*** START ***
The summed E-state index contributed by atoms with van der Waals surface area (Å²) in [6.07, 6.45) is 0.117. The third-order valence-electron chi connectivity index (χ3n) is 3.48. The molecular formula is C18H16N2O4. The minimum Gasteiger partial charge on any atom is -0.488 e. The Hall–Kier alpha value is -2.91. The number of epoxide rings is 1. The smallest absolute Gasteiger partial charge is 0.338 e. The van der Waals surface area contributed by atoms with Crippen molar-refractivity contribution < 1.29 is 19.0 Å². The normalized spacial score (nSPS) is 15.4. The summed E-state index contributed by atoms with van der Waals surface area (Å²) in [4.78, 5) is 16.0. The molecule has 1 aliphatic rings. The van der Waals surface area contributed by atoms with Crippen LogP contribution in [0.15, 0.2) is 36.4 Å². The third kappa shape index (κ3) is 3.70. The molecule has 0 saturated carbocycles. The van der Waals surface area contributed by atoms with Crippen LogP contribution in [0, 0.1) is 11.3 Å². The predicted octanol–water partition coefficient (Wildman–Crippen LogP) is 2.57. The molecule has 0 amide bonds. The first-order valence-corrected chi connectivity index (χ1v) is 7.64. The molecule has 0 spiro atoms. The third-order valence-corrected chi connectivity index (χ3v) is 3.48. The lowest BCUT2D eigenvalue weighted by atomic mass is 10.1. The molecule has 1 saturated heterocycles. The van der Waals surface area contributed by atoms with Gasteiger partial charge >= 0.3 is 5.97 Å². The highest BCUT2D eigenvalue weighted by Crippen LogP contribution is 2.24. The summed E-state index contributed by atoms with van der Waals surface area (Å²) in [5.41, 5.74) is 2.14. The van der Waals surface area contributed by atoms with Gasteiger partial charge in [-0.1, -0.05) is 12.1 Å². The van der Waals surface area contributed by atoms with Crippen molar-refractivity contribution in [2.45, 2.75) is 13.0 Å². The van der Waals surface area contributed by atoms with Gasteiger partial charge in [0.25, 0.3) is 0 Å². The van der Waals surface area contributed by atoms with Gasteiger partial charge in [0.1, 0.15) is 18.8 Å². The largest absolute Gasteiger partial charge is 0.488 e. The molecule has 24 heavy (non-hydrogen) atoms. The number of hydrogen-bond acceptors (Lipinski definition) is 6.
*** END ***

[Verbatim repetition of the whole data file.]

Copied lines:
The summed E-state index contributed by atoms with van der Waals surface area (Å²) in [6.07, 6.45) is 0.117. The third-order valence-electron chi connectivity index (χ3n) is 3.48. The molecular formula is C18H16N2O4. The minimum Gasteiger partial charge on any atom is -0.488 e. The Hall–Kier alpha value is -2.91. The number of epoxide rings is 1. The smallest absolute Gasteiger partial charge is 0.338 e. The van der Waals surface area contributed by atoms with Crippen molar-refractivity contribution < 1.29 is 19.0 Å². The normalized spacial score (nSPS) is 15.4. The summed E-state index contributed by atoms with van der Waals surface area (Å²) in [4.78, 5) is 16.0. The molecule has 1 aliphatic rings. The van der Waals surface area contributed by atoms with Crippen LogP contribution in [0.15, 0.2) is 36.4 Å². The third kappa shape index (κ3) is 3.70. The molecule has 0 saturated carbocycles. The van der Waals surface area contributed by atoms with Crippen LogP contribution in [0, 0.1) is 11.3 Å². The predicted octanol–water partition coefficient (Wildman–Crippen LogP) is 2.57. The molecule has 0 amide bonds. The first-order valence-corrected chi connectivity index (χ1v) is 7.64. The molecule has 0 spiro atoms. The third-order valence-corrected chi connectivity index (χ3v) is 3.48. The lowest BCUT2D eigenvalue weighted by atomic mass is 10.1. The molecule has 1 saturated heterocycles. The van der Waals surface area contributed by atoms with Gasteiger partial charge >= 0.3 is 5.97 Å². The highest BCUT2D eigenvalue weighted by Crippen LogP contribution is 2.24. The summed E-state index contributed by atoms with van der Waals surface area (Å²) in [5.41, 5.74) is 2.14. The van der Waals surface area contributed by atoms with Gasteiger partial charge in [-0.1, -0.05) is 12.1 Å². The van der Waals surface area contributed by atoms with Crippen molar-refractivity contribution in [2.45, 2.75) is 13.0 Å². The van der Waals surface area contributed by atoms with Gasteiger partial charge in [0.25, 0.3) is 0 Å². The van der Waals surface area contributed by atoms with Gasteiger partial charge in [0.1, 0.15) is 18.8 Å². The largest absolute Gasteiger partial charge is 0.488 e. The molecule has 24 heavy (non-hydrogen) atoms. The number of hydrogen-bond acceptors (Lipinski definition) is 6.